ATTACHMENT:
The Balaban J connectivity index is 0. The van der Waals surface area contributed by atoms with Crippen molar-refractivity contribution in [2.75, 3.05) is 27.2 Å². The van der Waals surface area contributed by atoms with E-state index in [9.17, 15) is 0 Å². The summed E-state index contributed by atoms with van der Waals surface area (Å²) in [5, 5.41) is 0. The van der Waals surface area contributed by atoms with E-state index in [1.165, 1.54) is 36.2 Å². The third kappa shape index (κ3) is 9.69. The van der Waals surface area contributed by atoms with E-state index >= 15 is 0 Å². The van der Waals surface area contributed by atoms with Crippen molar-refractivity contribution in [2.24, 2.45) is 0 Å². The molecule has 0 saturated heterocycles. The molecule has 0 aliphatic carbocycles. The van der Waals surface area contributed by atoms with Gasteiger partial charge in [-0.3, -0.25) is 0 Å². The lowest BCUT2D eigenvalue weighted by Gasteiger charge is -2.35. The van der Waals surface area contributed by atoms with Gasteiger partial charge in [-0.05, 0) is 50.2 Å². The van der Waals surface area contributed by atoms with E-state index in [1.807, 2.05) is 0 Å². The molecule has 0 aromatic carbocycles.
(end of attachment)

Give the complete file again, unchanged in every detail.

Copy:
The Balaban J connectivity index is 0. The van der Waals surface area contributed by atoms with Crippen molar-refractivity contribution in [2.75, 3.05) is 27.2 Å². The van der Waals surface area contributed by atoms with E-state index in [9.17, 15) is 0 Å². The summed E-state index contributed by atoms with van der Waals surface area (Å²) in [5, 5.41) is 0. The van der Waals surface area contributed by atoms with E-state index in [1.165, 1.54) is 36.2 Å². The third kappa shape index (κ3) is 9.69. The van der Waals surface area contributed by atoms with E-state index >= 15 is 0 Å². The van der Waals surface area contributed by atoms with Crippen molar-refractivity contribution in [2.24, 2.45) is 0 Å². The molecule has 0 saturated heterocycles. The molecule has 0 aliphatic carbocycles. The van der Waals surface area contributed by atoms with Gasteiger partial charge in [-0.3, -0.25) is 0 Å². The lowest BCUT2D eigenvalue weighted by Gasteiger charge is -2.35. The van der Waals surface area contributed by atoms with Gasteiger partial charge in [-0.05, 0) is 50.2 Å². The van der Waals surface area contributed by atoms with E-state index in [1.807, 2.05) is 0 Å². The molecule has 0 aromatic carbocycles.